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GPs urged to fight 'nihilistic' hospital doctors over COPD

GPs must counter the ‘nihilistic' approach of hospital doctors towards patients with severe COPD, say respiratory GPs and specialists.

The comments follow a UK study suggesting hospital doctors are overly pessimistic about patients admitted with COPD exacerbations, and may deny them emergency care.

Hospital doctors predicted that 49% of 832 patients would survive, but the actual figures showed that 62% lived to 180 days.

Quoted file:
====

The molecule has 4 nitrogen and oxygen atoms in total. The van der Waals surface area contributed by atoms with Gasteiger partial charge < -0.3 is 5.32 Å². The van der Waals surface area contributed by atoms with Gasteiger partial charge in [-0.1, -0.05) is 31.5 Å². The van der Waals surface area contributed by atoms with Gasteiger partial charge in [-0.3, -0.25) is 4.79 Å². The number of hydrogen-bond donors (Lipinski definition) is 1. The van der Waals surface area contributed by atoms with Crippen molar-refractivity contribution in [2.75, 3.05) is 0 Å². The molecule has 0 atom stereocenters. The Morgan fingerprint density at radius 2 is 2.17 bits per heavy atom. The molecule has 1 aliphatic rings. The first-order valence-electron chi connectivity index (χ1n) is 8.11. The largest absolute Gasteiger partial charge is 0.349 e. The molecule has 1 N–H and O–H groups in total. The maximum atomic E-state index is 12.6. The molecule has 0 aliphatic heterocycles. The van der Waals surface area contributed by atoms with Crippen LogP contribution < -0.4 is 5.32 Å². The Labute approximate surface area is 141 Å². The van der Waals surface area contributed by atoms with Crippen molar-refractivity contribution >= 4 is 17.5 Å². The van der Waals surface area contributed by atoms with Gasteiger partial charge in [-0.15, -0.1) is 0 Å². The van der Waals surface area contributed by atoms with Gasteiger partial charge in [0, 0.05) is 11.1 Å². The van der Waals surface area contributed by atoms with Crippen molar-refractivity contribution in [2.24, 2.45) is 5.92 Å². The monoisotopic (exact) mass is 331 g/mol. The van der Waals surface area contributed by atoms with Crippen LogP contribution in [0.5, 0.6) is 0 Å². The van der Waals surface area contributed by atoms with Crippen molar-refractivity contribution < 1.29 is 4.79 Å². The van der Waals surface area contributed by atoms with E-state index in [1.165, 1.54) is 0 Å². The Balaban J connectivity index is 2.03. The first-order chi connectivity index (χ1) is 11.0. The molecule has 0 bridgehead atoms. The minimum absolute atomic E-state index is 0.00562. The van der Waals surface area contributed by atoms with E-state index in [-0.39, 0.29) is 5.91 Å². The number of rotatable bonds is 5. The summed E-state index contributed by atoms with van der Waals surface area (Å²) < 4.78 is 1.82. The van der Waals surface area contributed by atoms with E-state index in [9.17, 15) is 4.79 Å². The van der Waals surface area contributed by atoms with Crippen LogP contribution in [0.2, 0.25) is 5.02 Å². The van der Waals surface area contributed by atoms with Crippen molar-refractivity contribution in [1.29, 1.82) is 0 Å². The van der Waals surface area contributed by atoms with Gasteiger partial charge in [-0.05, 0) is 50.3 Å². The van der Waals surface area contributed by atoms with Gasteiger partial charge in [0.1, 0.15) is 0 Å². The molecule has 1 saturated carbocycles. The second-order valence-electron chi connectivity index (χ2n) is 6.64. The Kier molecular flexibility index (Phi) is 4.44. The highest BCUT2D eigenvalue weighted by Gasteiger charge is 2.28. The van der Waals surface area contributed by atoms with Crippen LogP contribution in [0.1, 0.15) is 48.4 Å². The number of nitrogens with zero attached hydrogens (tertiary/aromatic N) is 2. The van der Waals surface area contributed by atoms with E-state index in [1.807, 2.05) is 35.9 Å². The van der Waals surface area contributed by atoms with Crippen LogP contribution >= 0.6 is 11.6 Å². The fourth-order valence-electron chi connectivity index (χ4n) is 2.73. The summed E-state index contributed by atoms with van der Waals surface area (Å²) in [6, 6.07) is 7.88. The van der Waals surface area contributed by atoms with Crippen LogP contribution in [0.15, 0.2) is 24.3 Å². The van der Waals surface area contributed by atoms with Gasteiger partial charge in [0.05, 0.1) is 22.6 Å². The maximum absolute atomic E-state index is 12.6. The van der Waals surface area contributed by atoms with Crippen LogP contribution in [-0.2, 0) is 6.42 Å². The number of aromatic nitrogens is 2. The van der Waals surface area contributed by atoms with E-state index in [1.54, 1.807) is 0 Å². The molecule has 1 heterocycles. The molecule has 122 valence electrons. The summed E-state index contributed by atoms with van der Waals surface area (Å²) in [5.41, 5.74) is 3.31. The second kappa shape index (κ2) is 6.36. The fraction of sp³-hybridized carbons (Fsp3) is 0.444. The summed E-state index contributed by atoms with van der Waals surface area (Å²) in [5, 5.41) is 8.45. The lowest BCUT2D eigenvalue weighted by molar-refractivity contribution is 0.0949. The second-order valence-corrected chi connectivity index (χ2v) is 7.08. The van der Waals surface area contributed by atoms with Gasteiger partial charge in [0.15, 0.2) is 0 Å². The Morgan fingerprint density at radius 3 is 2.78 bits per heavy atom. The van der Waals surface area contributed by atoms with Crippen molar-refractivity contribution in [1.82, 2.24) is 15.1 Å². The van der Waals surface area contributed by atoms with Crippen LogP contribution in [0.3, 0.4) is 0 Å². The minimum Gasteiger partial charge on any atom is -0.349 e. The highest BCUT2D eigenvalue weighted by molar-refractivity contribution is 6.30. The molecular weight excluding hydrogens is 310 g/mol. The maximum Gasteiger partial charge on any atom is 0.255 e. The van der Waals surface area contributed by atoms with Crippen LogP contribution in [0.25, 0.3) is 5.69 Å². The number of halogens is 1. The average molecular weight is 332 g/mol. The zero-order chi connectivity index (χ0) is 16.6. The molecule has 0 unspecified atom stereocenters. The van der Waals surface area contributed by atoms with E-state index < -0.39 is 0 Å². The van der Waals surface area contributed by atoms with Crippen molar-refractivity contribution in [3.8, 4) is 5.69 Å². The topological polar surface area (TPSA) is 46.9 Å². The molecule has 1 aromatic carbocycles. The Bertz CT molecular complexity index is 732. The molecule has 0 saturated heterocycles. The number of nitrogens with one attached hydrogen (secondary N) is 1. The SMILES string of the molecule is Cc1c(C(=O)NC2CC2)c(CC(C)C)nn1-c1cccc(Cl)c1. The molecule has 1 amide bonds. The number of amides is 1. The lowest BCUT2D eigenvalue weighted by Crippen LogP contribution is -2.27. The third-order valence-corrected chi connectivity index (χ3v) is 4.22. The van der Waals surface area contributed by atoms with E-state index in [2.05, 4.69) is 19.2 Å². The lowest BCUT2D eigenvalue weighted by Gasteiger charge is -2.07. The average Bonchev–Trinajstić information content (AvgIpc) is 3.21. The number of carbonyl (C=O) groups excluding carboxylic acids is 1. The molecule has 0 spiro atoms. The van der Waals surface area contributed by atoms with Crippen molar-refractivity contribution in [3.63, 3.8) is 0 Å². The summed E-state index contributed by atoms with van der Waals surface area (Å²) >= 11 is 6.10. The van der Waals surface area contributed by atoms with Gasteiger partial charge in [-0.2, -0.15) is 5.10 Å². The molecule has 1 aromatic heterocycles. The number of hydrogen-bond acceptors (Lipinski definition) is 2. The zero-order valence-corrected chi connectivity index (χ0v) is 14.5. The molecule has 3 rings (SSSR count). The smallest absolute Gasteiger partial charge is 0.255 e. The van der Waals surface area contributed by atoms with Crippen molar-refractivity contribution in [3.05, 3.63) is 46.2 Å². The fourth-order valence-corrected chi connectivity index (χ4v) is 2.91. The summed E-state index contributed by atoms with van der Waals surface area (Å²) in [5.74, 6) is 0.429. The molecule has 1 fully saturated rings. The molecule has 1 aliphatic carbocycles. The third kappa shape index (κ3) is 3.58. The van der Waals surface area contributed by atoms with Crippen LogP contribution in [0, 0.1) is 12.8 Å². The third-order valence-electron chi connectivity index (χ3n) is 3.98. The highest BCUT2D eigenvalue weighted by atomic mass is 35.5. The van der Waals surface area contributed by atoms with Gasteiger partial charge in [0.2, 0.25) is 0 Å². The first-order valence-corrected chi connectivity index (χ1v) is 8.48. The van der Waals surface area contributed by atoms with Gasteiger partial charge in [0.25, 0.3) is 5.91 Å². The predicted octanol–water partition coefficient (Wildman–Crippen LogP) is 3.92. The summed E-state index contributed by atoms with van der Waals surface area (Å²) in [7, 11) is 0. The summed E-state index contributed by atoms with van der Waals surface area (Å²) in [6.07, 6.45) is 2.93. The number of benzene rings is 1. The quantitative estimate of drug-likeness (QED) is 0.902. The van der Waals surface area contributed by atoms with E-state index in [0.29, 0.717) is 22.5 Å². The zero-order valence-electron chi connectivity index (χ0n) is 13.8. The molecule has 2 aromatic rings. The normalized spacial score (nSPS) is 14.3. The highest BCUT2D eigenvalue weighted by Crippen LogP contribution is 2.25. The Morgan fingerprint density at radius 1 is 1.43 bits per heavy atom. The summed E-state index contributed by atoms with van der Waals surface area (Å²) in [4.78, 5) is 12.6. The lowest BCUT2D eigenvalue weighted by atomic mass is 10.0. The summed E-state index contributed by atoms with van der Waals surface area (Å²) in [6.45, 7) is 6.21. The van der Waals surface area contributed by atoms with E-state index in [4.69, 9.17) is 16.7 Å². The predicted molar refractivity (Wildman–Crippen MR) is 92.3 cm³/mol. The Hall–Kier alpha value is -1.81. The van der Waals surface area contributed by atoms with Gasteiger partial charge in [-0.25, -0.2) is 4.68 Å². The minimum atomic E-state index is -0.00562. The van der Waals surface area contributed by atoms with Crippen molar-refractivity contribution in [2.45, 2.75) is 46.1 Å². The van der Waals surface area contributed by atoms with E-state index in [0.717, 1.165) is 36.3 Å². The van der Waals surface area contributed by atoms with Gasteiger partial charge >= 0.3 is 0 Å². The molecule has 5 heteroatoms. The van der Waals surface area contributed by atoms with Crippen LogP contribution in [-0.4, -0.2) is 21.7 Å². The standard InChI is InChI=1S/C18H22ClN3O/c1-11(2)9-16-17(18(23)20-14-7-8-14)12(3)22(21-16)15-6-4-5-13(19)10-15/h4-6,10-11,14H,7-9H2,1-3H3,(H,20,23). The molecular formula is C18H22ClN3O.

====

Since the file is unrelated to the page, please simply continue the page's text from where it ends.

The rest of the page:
This pessimism means too many COPD patients being excluded from intensive care or respiratory high dependency units.

Dr Martin Wildman, lead author and consultant chest physician at Northern General Hospital in Sheffield, said there was a ‘nihilistic' approach to severe COPD and recommended GPs act as advocates for patients in their referral letters.

‘If the GP sent them in with a very strongly supporting letter, then that might an effect on altering that pessimism,' he said.

Dr Noel O'Kelly, a GPSI in COPD at Lincolnshire PCT agreed GPs could provide the ‘whole picture' of a patient in a referral letter. But he added that many COPD patients were emergency admissions to hospital.

The research was published early online in the BMJ.

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